Gonzalo Restrepo
Colombia
Gonzalo Restrepo
  • Former President and CEO, Almacenes Éxito (Retail)
Born Medellin, Colombia, 1951; B.S., Management, Syracuse University (1973); MBA, University of Georgia (1976); Strategic Planning & Management, Babson College (1996)
“It is commonly said that business combines land, capital, and labor in an efficient way to produce a result and a sound return for shareholders. I think that, of all those factors, the one referred to as labor—the one that has to do with people—is by far the most important.”

Summary

In this interview, Gonzalo Restrepo, Former President and CEO of Almacenes Éxito, describes his unique and varied career, beginning with a discussion of his family’s deep roots in Colombia’s business and entrepreneurial community.

Early on Restrepo makes clear one central theme that has characterized his career: his emphasis on creating positive work environments and the importance of successfully and efficiently managing teams. “For me,” he explained, “the human side of things has always been very important. It is commonly said that business combines land, capital, and labor in an efficient way to produce a result and a sound return for shareholders. I think that, of all those factors, the one referred to as labor, the one that has to do with people is by far the most important one.” In this capacity, he describes how he was able to turn around loss-making companies and some of the strategies he used to energize teams and improve management.

Another central pillar of Restrepo’s career is his international outlook. He explains how his experiences working and negotiation with businesses in Cuba, Russia, France, and the United States during the 1980s gave him an appreciation for the complexities of different societies and inspired him to learn from and draw on their different operational practices. In the interview, he offers an example of how he implemented this innovation through imitation strategy when running the textile company Caribú.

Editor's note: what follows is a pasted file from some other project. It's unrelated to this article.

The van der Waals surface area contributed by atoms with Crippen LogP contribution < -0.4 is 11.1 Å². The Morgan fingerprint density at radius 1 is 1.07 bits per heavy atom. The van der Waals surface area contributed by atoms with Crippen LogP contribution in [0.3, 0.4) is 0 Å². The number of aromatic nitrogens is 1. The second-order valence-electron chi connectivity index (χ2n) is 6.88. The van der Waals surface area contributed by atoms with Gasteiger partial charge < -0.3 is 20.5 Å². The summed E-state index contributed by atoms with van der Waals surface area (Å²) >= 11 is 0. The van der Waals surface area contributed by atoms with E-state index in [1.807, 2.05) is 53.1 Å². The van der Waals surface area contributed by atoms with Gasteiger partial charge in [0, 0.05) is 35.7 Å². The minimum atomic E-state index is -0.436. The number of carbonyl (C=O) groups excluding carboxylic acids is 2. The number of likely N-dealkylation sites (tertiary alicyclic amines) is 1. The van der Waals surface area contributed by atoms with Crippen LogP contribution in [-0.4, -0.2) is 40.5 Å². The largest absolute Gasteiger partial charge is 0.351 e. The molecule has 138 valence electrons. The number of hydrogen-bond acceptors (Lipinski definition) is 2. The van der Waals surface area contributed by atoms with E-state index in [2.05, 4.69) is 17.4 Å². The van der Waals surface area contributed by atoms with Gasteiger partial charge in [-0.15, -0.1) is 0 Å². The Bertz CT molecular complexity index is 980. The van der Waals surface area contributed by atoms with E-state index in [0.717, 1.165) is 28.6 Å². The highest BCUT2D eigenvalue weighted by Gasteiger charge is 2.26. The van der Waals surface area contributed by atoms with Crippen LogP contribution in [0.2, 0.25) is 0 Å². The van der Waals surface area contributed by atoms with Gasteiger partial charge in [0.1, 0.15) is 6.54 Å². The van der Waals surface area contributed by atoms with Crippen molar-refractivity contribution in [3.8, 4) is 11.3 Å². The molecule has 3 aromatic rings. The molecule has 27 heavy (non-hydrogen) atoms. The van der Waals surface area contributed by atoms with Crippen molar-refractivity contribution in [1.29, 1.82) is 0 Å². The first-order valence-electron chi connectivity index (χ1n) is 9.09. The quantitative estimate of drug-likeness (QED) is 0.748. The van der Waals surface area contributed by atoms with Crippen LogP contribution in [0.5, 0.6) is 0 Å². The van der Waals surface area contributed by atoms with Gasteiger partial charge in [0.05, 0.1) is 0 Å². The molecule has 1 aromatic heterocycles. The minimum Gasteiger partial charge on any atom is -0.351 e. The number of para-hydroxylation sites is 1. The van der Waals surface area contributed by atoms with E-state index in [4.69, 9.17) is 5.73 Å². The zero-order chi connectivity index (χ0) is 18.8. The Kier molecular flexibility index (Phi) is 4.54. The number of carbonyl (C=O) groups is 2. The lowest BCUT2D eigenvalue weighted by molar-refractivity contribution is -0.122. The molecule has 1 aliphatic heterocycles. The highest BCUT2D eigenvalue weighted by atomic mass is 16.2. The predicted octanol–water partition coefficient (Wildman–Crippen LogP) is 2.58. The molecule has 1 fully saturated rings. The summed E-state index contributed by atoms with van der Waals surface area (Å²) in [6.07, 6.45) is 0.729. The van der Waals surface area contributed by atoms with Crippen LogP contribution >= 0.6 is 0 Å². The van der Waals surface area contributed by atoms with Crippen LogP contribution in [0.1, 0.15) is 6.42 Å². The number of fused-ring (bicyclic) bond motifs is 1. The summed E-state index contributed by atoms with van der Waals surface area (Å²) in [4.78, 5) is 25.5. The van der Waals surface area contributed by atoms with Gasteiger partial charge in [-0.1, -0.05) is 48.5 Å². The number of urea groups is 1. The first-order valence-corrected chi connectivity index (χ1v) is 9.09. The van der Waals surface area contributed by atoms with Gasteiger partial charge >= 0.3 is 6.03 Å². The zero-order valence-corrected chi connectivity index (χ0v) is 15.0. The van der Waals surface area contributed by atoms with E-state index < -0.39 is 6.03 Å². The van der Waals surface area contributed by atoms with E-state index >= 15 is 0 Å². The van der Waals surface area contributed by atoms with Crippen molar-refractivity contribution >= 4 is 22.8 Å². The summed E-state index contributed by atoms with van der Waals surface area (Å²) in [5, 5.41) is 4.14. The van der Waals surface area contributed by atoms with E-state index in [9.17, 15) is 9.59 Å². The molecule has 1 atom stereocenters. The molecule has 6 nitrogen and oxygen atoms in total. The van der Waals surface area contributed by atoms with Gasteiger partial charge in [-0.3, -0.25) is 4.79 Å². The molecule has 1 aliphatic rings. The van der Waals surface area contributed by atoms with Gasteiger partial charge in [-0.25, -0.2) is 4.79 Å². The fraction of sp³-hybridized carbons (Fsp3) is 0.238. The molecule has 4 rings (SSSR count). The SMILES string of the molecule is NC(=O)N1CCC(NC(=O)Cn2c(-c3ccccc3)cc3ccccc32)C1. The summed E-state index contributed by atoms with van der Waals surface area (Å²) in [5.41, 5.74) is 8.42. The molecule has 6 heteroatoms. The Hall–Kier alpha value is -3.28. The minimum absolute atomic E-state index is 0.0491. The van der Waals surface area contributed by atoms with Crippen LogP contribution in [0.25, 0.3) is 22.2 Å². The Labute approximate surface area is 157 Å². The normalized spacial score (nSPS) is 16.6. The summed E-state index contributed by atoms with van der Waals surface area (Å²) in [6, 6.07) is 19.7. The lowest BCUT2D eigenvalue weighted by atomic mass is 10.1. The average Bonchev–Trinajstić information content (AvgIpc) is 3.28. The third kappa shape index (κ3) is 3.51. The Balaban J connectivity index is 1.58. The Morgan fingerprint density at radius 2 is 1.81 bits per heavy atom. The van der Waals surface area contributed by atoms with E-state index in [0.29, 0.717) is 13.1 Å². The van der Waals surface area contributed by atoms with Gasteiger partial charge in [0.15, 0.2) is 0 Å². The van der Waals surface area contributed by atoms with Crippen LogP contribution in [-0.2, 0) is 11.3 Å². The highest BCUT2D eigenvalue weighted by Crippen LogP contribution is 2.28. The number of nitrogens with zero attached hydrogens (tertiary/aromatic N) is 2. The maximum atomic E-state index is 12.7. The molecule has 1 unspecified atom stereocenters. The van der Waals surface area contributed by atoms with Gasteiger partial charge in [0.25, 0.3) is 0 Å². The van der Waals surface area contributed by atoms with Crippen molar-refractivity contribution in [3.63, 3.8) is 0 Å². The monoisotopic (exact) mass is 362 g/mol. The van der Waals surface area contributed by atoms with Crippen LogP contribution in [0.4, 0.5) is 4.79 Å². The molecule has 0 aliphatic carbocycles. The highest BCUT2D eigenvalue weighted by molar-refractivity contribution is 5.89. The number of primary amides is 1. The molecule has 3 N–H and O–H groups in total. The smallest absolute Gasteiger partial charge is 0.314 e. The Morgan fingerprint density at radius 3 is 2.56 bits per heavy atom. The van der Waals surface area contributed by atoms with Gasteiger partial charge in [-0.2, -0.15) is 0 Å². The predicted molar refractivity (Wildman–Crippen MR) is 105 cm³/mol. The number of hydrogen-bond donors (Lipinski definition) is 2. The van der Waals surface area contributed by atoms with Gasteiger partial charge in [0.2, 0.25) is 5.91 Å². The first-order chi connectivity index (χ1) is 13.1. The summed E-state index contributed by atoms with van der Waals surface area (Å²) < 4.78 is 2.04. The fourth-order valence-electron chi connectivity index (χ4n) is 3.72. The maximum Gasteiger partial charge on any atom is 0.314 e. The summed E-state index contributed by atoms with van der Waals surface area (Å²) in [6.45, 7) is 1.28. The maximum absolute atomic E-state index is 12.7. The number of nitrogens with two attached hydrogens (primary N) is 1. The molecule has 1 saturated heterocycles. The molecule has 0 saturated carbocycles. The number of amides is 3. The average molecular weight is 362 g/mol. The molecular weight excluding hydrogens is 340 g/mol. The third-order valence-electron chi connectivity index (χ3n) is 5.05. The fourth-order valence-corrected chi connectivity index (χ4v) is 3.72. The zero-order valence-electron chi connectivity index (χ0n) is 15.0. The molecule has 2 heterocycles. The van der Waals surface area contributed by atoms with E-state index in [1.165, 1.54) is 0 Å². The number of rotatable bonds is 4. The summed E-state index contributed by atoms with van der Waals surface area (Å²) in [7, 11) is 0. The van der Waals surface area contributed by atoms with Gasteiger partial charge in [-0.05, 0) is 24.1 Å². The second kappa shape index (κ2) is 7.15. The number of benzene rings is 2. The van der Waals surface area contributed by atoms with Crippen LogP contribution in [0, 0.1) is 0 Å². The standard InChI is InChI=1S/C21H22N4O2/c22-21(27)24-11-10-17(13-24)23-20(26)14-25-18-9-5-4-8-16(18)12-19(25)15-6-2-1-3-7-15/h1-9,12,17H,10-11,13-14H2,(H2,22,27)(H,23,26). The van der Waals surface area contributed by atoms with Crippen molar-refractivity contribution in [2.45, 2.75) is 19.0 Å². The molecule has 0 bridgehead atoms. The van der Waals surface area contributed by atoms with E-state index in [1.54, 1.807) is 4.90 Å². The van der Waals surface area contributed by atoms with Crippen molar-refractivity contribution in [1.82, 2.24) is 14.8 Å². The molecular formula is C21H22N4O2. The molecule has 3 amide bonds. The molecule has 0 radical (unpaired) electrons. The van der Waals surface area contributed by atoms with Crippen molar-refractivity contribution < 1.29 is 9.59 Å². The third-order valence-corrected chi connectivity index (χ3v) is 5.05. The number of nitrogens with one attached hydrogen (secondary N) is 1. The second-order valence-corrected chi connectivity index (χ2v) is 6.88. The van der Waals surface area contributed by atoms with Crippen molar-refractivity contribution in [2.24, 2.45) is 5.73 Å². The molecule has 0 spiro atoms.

Over time, Gonzalo earned a reputation as an effective, efficient, and successful manager, as well as a dedicated and honest business leader. This, he speculates in the interview, led to his eventual selection for the role of president of Éxito in the 1990. It was a very difficult time to lead the group, he recalls in the interview. “Gaviria’s administration was just starting off,” he explained, “and [he] issued a new constitution in 1991. In addition to providing a more social focus to the government and welfare to Colombians, he largely ended import substitution and opened the country to other markets—both with imports by lowering tariffs and exports.” In addition to regulatory challenges, the new administration “attacked the large mafias that plagued Colombia at the time. It was a very dangerous time.” In the interview, Restrepo explains how he successfully navigated these and other challenges—as well as both the successes and failures that he experienced along the way.

Restrepo concludes the interview by discussing the groups IPO in the late 1990s, the company’s strategy for regional and international expansion, as well as his involvement with the recent peace negotiations between the government of Colombia and the FARC [Revolutionary Armed Forces of Colombia] in 2016.